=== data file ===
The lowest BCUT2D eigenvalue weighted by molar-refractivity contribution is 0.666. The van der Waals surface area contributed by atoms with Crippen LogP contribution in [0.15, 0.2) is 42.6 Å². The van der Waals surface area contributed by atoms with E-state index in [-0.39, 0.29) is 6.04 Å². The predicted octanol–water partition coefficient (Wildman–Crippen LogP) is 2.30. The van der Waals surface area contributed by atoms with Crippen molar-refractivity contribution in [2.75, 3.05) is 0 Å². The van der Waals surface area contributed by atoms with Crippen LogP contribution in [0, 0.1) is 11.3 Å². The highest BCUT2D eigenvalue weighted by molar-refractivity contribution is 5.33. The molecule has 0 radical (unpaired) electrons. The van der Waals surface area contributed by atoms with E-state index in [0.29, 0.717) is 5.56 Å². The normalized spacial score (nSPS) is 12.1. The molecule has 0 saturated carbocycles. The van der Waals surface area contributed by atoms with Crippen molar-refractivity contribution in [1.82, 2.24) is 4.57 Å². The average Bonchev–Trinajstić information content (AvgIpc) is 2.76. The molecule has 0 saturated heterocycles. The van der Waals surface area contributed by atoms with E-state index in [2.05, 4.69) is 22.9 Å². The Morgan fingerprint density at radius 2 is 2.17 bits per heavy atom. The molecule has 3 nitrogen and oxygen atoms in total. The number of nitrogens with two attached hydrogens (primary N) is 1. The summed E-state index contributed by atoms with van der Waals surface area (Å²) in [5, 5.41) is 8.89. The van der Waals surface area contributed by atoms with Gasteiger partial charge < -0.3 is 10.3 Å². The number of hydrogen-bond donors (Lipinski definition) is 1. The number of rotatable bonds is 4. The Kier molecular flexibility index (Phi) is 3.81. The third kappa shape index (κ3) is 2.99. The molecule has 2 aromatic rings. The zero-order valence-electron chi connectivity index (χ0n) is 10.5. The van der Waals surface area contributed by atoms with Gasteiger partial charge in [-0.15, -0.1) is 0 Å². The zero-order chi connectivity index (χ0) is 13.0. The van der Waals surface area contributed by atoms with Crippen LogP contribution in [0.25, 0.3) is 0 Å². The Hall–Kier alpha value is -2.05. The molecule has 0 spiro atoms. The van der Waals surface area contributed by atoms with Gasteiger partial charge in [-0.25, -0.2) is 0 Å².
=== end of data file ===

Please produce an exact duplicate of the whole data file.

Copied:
The lowest BCUT2D eigenvalue weighted by molar-refractivity contribution is 0.666. The van der Waals surface area contributed by atoms with Crippen LogP contribution in [0.15, 0.2) is 42.6 Å². The van der Waals surface area contributed by atoms with E-state index in [-0.39, 0.29) is 6.04 Å². The predicted octanol–water partition coefficient (Wildman–Crippen LogP) is 2.30. The van der Waals surface area contributed by atoms with Crippen molar-refractivity contribution in [2.75, 3.05) is 0 Å². The van der Waals surface area contributed by atoms with Crippen LogP contribution in [0, 0.1) is 11.3 Å². The highest BCUT2D eigenvalue weighted by molar-refractivity contribution is 5.33. The molecule has 0 radical (unpaired) electrons. The van der Waals surface area contributed by atoms with E-state index in [0.29, 0.717) is 5.56 Å². The normalized spacial score (nSPS) is 12.1. The molecule has 0 saturated carbocycles. The van der Waals surface area contributed by atoms with Crippen molar-refractivity contribution in [1.82, 2.24) is 4.57 Å². The average Bonchev–Trinajstić information content (AvgIpc) is 2.76. The molecule has 0 saturated heterocycles. The van der Waals surface area contributed by atoms with E-state index in [2.05, 4.69) is 22.9 Å². The Morgan fingerprint density at radius 2 is 2.17 bits per heavy atom. The molecule has 3 nitrogen and oxygen atoms in total. The number of nitrogens with two attached hydrogens (primary N) is 1. The summed E-state index contributed by atoms with van der Waals surface area (Å²) in [5, 5.41) is 8.89. The van der Waals surface area contributed by atoms with Gasteiger partial charge < -0.3 is 10.3 Å². The number of hydrogen-bond donors (Lipinski definition) is 1. The number of rotatable bonds is 4. The Kier molecular flexibility index (Phi) is 3.81. The third kappa shape index (κ3) is 2.99. The molecule has 2 aromatic rings. The zero-order valence-electron chi connectivity index (χ0n) is 10.5. The van der Waals surface area contributed by atoms with Gasteiger partial charge in [-0.15, -0.1) is 0 Å². The zero-order chi connectivity index (χ0) is 13.0. The van der Waals surface area contributed by atoms with Crippen LogP contribution in [0.25, 0.3) is 0 Å². The Hall–Kier alpha value is -2.05. The molecule has 0 spiro atoms. The van der Waals surface area contributed by atoms with Gasteiger partial charge in [-0.25, -0.2) is 0 Å².